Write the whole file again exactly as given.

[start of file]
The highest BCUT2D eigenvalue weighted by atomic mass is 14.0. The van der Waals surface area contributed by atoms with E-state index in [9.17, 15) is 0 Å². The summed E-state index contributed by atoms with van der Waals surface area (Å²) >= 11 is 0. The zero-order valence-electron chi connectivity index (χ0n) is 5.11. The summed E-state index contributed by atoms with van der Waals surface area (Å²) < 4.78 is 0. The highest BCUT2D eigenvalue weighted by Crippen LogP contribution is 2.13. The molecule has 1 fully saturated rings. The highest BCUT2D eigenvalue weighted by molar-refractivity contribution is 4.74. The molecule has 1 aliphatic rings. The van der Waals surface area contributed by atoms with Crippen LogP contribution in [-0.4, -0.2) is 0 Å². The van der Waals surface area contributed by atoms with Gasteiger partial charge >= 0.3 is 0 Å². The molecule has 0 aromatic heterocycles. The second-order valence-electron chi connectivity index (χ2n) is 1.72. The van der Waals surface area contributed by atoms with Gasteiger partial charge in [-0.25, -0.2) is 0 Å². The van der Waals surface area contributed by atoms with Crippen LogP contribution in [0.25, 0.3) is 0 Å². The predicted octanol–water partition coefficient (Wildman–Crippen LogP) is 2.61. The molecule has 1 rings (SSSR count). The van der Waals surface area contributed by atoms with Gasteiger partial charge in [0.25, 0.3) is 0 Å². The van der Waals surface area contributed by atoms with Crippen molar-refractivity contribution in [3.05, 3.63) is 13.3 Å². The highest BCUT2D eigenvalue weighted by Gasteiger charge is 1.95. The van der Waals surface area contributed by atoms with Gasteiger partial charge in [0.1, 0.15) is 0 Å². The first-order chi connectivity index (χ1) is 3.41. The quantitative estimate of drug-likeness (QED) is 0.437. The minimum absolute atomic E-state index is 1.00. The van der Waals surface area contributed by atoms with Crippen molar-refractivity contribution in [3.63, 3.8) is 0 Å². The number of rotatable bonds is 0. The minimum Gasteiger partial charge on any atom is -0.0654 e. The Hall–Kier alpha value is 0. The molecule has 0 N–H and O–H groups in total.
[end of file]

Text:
The highest BCUT2D eigenvalue weighted by atomic mass is 14.0. The van der Waals surface area contributed by atoms with E-state index in [9.17, 15) is 0 Å². The summed E-state index contributed by atoms with van der Waals surface area (Å²) >= 11 is 0. The zero-order valence-electron chi connectivity index (χ0n) is 5.11. The summed E-state index contributed by atoms with van der Waals surface area (Å²) < 4.78 is 0. The highest BCUT2D eigenvalue weighted by Crippen LogP contribution is 2.13. The molecule has 1 fully saturated rings. The highest BCUT2D eigenvalue weighted by molar-refractivity contribution is 4.74. The molecule has 1 aliphatic rings. The van der Waals surface area contributed by atoms with Crippen LogP contribution in [-0.4, -0.2) is 0 Å². The van der Waals surface area contributed by atoms with Gasteiger partial charge >= 0.3 is 0 Å². The molecule has 0 aromatic heterocycles. The second-order valence-electron chi connectivity index (χ2n) is 1.72. The van der Waals surface area contributed by atoms with Gasteiger partial charge in [-0.25, -0.2) is 0 Å². The van der Waals surface area contributed by atoms with Crippen LogP contribution in [0.25, 0.3) is 0 Å². The predicted octanol–water partition coefficient (Wildman–Crippen LogP) is 2.61. The molecule has 1 rings (SSSR count). The van der Waals surface area contributed by atoms with Gasteiger partial charge in [0.25, 0.3) is 0 Å². The van der Waals surface area contributed by atoms with Crippen molar-refractivity contribution in [3.05, 3.63) is 13.3 Å². The highest BCUT2D eigenvalue weighted by Gasteiger charge is 1.95. The van der Waals surface area contributed by atoms with Gasteiger partial charge in [0.1, 0.15) is 0 Å². The first-order chi connectivity index (χ1) is 3.41. The quantitative estimate of drug-likeness (QED) is 0.437. The minimum absolute atomic E-state index is 1.00. The van der Waals surface area contributed by atoms with Crippen molar-refractivity contribution in [3.63, 3.8) is 0 Å². The number of rotatable bonds is 0. The minimum Gasteiger partial charge on any atom is -0.0654 e. The Hall–Kier alpha value is 0. The molecule has 0 N–H and O–H groups in total.